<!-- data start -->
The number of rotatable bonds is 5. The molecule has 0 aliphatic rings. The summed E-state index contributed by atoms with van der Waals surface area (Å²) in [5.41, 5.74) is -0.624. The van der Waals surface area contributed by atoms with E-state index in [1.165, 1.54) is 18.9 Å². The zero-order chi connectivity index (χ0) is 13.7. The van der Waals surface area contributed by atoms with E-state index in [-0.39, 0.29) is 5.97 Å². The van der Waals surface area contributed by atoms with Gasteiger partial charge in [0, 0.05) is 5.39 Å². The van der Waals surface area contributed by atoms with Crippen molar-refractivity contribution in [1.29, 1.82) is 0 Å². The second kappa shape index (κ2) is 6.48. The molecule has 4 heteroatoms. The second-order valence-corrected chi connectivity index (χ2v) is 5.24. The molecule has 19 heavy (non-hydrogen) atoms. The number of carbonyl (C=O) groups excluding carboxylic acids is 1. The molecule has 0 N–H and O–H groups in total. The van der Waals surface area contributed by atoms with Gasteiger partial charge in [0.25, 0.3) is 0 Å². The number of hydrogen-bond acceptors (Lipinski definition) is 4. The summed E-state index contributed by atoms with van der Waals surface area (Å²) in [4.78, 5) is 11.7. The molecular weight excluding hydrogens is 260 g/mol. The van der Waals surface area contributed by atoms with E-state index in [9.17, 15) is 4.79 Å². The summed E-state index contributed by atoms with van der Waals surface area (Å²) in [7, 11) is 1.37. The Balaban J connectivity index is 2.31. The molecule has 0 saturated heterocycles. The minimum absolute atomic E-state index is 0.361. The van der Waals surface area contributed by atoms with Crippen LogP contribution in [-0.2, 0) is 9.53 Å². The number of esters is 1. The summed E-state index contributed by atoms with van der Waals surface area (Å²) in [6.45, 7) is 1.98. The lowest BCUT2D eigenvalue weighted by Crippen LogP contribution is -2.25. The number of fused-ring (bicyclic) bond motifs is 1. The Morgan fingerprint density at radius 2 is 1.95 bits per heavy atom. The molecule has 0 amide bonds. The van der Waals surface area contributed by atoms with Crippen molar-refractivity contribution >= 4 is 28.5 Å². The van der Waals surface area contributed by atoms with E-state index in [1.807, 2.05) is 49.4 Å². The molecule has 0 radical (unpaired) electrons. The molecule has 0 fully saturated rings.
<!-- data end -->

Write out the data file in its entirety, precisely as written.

The number of rotatable bonds is 5. The molecule has 0 aliphatic rings. The summed E-state index contributed by atoms with van der Waals surface area (Å²) in [5.41, 5.74) is -0.624. The van der Waals surface area contributed by atoms with E-state index in [1.165, 1.54) is 18.9 Å². The zero-order chi connectivity index (χ0) is 13.7. The van der Waals surface area contributed by atoms with E-state index in [-0.39, 0.29) is 5.97 Å². The van der Waals surface area contributed by atoms with Gasteiger partial charge in [0, 0.05) is 5.39 Å². The van der Waals surface area contributed by atoms with Crippen molar-refractivity contribution in [1.29, 1.82) is 0 Å². The second kappa shape index (κ2) is 6.48. The molecule has 4 heteroatoms. The second-order valence-corrected chi connectivity index (χ2v) is 5.24. The molecule has 19 heavy (non-hydrogen) atoms. The number of carbonyl (C=O) groups excluding carboxylic acids is 1. The molecule has 0 N–H and O–H groups in total. The van der Waals surface area contributed by atoms with Gasteiger partial charge in [0.25, 0.3) is 0 Å². The number of hydrogen-bond acceptors (Lipinski definition) is 4. The summed E-state index contributed by atoms with van der Waals surface area (Å²) in [4.78, 5) is 11.7. The molecular weight excluding hydrogens is 260 g/mol. The van der Waals surface area contributed by atoms with E-state index in [9.17, 15) is 4.79 Å². The summed E-state index contributed by atoms with van der Waals surface area (Å²) in [7, 11) is 1.37. The Balaban J connectivity index is 2.31. The molecule has 0 saturated heterocycles. The minimum absolute atomic E-state index is 0.361. The van der Waals surface area contributed by atoms with Crippen LogP contribution in [-0.2, 0) is 9.53 Å². The number of esters is 1. The summed E-state index contributed by atoms with van der Waals surface area (Å²) in [6.45, 7) is 1.98. The lowest BCUT2D eigenvalue weighted by Crippen LogP contribution is -2.25. The number of fused-ring (bicyclic) bond motifs is 1. The Morgan fingerprint density at radius 2 is 1.95 bits per heavy atom. The molecule has 0 amide bonds. The van der Waals surface area contributed by atoms with Crippen molar-refractivity contribution >= 4 is 28.5 Å². The van der Waals surface area contributed by atoms with E-state index in [1.807, 2.05) is 49.4 Å². The molecule has 0 radical (unpaired) electrons. The molecule has 0 fully saturated rings.